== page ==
Real estate notes
• Plans for Mt. Ararat Baptist Church to use a three-story structure at 751 N. Negley Ave., East Liberty, as a community center will be discussed Thursday before the Pittsburgh Zoning Board of Adjustment. The plan includes nine on-site parking spaces and 19 off-site spaces at 5538 Stanton Ave. It was initially presented on Dec. 6. Also on the agenda, the Open Door Presbyterian Church will seek approval to build a one-story structure for use as a greenhouse at 527 Edlam Way, Garfield. Terrance Parker wants to use a one-story structure at 920 N. Lang Ave., Homewood, for retail sales and services.
• The Pittsburgh Urban Redevelopment Authority will seek $1 million from the Pennsylvania Department of Community and Economic Development, under the Growing Greener Fund, for the Legacy 2.0 development in the Hill District. E. Properties & Development LLC plans a four-story, mixed-use building with ground-floor commercial and 224 residential units above. Cost is about $5 million.
• Pittsburgh History & Landmarks Foundation's proposal to add the Renaissance Historic District to the National Register of Historic Places is being supported by Sen. Bob Casey, D-Scranton. He asked the National Park Service to give “highest consideration to the proposal.” The area includes more than 100 structures. As part of the National Register, buildings in the district would qualify for state and federal tax credits for redevelopment.
• Annie Hanna Cestra, chief operating officer of Howard Hanna Real Estate Services, has been sworn in as chairman of the board of the Urban League of Greater Pittsburgh. She had been as board member for eight years.
• Pittsburgh City Council will hold a hearing at 1 p.m. Tuesday in council chambers on a request to rezone Banksville Road between Banksville and Crane avenues for expansion of an Eat'n Park parking lot. The rezoning, from neighborhood industrial district and parks to highway commercial, involves 38,494 square feet. The meeting is on the fifth floor of the City-County Building, 414 Grant St., Downtown.
• Instant Imprints, a San Diego-based company that sells promotional items, plans to open at least four franchised operations in the region as early as this year, said Bryan Smith, senior vice president of East Coast franchise development. Targeted for sites are Washington and Greene counties and Monroeville and Cranberry. In three to four years, he anticipates having eight to 10 locations here. Instant Imprints shops usually contain 1,200 square feet and are one-stop promotional centers that offer screen printing, embroidery, wide-format printing and other services.
• Carload Express Inc. in Oakmont and its wholly owned subsidiary the Ohio Terminal Railway Co. will be involved in operations at the 12.1 mile Omal railway line in Monroe County, Ohio, with Hannibal Real Estate of White Plains, N.Y. Ohio Terminal will operate as a common carrier short-line railroad connecting with Norfolk Southern Railway. Carload's other short-line railroads are The Allegheny Valley Railroad, Southwest Pennsylvania Railroad and Camp Chase Railroad.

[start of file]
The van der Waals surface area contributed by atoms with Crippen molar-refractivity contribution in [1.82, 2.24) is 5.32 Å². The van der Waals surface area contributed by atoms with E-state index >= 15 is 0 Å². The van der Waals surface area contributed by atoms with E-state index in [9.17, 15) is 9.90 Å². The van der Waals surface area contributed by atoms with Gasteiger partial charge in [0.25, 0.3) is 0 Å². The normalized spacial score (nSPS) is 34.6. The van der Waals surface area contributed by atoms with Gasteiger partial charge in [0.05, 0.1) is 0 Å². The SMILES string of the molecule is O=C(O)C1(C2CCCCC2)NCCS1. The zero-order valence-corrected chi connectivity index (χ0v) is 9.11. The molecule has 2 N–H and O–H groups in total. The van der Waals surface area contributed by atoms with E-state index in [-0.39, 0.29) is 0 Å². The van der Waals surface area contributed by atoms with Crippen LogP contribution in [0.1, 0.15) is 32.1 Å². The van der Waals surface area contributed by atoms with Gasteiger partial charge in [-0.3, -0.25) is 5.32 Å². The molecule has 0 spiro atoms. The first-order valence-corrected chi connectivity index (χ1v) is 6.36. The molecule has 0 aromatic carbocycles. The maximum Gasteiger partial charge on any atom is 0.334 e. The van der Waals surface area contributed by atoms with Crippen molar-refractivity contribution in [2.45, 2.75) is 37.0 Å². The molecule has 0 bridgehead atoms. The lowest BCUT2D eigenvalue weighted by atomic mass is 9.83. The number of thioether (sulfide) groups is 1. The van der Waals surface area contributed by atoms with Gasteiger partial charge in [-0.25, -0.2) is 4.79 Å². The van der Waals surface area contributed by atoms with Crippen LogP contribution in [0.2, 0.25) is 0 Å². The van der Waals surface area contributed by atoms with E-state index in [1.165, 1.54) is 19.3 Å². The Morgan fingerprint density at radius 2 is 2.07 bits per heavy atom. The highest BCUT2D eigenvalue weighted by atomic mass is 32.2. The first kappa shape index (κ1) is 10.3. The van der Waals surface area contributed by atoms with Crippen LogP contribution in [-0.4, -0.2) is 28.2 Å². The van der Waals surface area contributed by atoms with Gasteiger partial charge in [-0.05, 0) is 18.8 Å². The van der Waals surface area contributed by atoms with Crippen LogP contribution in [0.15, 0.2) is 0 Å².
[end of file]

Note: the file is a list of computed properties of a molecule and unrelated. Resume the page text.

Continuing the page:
Sam Spatter is a staff writer for Trib Total Media. He can be reached at 412-320-7843 or email@example.com.
Show commenting policy
TribLive commenting policy
You are solely responsible for your comments and by using TribLive.com you agree to our Terms of Service.
We moderate comments. Our goal is to provide substantive commentary for a general readership. By screening submissions, we provide a space where readers can share intelligent and informed commentary that enhances the quality of our news and information.
While most comments will be posted if they are on-topic and not abusive, moderating decisions are subjective. We will make them as carefully and consistently as we can. Because of the volume of reader comments, we cannot review individual moderation decisions with readers.
We value thoughtful comments representing a range of views that make their point quickly and politely. We make an effort to protect discussions from repeated comments either by the same reader or different readers.
We follow the same standards for taste as the daily newspaper. A few things we won't tolerate: personal attacks, obscenity, vulgarity, profanity (including expletives and letters followed by dashes), commercial promotion, impersonations, incoherence, proselytizing and SHOUTING. Don't include URLs to Web sites.
We do not edit comments. They are either approved or deleted. We reserve the right to edit a comment that is quoted or excerpted in an article. In this case, we may fix spelling and punctuation.
We welcome strong opinions and criticism of our work, but we don't want comments to become bogged down with discussions of our policies and we will moderate accordingly.
We appreciate it when readers and people quoted in articles or blog posts point out errors of fact or emphasis and will investigate all assertions. But these suggestions should be sent via e-mail. To avoid distracting other readers, we won't publish comments that suggest a correction. Instead, corrections will be made in a blog post or in an article.
- Elsie Hillman, philanthropist and one-time GOP powerhouse, dies at 89
- Murrysville oncologist says he had necessary permits to hunt, kill lion
- Westmoreland Co. businessman going to prison
- Steelers defensive end Tuitt shifts into high gear
- Say it ain’t so! Miss Piggy and Kermit split
- Perfect storm rains heroin, pain pills onto Mon Valley
- Rossi: Pirates foolish to bet on Burnett return
- Spirit ending nonstop flights from Arnold Palmer Regional to Chicago, Las Vegas
- Operating loss mounts at Highmark’s core hospital system
- Steelers notebook: No decision on surgery for rookie CB Golson
- Youngwood to purchase swing, table to satisfy state regulations